Cole looked at me and said, "I think God worked it out for me to meet you today!" I told him, "I feel the same way."
During this season of Lent that started a couple of days ago, I have thought a lot about what my conversation with Cole teaches about the journey of becoming Christ-like. Lent is not about trying harder to make ourselves better. It's more about practicing the means of grace that immerse us in the presence of God and remind us to invite the living Christ Jesus, the One God raised from the dead, to breathe through us.
Practicing habits that help us prayerfully play with Big Brother Jesus in the waters we call grace, the gift of God's unconditional love, opens up our imaginations to realize God goes before us to provide resources enabling us to respond and become all our Holy Father God envisions us to be.
God goes before us to help us embody the two great commandments. More than resembling hard work, practicing the disciplines that help us become Christlike looks a lot like children prayerfully playing in a lake or an ocean or a swimming pool at the Y.M.C.A.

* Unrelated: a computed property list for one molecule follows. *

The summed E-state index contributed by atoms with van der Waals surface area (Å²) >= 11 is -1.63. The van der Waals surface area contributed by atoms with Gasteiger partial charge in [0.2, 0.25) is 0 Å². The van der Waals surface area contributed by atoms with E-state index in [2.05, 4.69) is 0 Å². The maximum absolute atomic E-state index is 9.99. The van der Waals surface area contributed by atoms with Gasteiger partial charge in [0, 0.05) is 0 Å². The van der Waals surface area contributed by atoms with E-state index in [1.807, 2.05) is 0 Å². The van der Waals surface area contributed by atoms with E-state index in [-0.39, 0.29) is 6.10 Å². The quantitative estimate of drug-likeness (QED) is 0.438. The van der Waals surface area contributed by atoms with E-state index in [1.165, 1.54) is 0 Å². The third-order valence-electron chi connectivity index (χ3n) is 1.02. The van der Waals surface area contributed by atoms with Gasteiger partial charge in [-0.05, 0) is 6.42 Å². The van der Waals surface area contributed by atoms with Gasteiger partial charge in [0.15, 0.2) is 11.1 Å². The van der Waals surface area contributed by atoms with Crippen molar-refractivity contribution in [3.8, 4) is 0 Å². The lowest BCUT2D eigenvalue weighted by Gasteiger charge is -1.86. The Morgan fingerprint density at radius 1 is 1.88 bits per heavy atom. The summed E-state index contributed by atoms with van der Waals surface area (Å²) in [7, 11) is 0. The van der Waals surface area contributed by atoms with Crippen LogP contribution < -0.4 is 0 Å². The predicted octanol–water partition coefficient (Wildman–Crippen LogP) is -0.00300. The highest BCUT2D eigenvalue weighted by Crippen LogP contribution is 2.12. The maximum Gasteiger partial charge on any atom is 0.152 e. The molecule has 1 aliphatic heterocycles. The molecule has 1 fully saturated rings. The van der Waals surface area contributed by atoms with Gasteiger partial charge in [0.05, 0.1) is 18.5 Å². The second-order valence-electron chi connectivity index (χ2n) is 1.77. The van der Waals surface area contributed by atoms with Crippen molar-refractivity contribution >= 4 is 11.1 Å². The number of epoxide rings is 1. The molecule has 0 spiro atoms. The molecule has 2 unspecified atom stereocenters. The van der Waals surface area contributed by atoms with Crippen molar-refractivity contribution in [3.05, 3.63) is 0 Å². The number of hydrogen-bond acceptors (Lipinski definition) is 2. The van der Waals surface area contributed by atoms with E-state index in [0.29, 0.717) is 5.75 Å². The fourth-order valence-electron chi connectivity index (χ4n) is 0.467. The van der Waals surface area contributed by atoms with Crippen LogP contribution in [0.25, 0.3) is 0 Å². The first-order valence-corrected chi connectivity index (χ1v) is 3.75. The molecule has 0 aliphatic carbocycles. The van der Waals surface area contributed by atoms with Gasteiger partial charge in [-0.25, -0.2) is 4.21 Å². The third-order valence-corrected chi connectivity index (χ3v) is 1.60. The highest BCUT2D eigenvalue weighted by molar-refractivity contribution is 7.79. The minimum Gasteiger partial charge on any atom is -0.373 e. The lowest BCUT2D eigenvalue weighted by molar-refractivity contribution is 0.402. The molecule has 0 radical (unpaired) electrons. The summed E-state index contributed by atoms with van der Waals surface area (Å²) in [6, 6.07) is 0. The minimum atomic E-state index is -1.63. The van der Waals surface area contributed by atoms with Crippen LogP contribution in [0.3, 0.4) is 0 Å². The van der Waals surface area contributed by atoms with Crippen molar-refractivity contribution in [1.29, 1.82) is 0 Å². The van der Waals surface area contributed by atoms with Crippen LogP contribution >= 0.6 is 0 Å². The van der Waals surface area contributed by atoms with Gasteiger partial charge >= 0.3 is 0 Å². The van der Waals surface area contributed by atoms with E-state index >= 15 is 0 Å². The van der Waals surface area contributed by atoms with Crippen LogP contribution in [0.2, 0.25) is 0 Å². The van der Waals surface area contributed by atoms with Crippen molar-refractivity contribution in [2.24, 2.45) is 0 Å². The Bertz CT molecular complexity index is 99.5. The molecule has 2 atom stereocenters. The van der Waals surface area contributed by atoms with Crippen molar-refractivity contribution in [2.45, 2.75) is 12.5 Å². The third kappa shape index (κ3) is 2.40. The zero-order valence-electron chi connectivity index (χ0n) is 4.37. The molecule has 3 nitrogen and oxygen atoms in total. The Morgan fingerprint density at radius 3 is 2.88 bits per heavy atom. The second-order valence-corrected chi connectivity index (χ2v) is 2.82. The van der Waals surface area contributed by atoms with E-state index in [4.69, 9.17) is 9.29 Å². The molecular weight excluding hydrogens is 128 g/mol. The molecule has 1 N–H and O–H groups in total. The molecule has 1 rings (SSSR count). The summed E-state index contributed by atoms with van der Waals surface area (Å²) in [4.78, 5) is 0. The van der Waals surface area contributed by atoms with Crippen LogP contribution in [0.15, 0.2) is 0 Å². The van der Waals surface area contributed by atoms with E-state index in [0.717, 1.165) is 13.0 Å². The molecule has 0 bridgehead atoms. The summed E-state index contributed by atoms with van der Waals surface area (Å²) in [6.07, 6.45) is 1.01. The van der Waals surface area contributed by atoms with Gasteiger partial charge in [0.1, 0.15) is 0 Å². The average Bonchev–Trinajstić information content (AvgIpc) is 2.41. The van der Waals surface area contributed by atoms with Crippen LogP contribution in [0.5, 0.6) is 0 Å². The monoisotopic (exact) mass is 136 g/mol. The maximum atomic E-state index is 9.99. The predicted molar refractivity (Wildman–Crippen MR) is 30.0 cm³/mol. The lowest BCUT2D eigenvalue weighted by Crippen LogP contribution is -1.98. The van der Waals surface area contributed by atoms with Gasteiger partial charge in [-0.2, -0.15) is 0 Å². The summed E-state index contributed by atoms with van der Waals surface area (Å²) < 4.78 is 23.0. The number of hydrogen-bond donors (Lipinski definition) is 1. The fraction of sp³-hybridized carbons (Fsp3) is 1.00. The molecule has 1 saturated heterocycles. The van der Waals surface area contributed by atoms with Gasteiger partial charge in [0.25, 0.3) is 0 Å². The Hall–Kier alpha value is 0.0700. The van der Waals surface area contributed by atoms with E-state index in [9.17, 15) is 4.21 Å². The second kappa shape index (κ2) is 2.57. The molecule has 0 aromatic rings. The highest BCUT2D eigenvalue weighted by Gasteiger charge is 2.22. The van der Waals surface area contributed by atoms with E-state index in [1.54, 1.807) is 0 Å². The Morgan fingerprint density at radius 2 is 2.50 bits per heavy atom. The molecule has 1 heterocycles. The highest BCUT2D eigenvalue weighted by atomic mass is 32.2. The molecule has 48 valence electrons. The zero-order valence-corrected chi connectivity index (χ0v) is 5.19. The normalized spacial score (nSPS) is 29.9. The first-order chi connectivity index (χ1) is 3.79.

A PRAYER FOR LENT
Holy Lover, sometimes I feel like I'm going to drown from treading water. I want to deny the tears of humanity! I want to fight the tears of humanity! I want to hide from the tears of humanity! I don't like Gethsemane! I don't like the cross! I don't like Lent! Dear God, if Lent looks like adding more and more weight to the burdens I bench press, all in an effort to be like Jesus, I don't want to be like Jesus!
If I have to achieve the two great commandments to be faithful, I'll take a vacation instead!
Come Holy Spirt like gentle rain or roaring river! Immerse me in seasons of grace so I may dare to die to self and rise in Christ!
Divine Surfer, teach me how to ride the waves! Teach me how to float on my back trusting baptismal waters to carry me in streams of righteousness. Lover of children, show me ways Lent can be pregnant with moments of play and pray.
Holy streams, carry me into communion, community, conversion. May our all encompassing focus be inspired by the two great commandments!
(A picture of our son, Ryan, and our grandson, Daniel, at High Rock Lake in Lexington, North Carolina taken in 2021)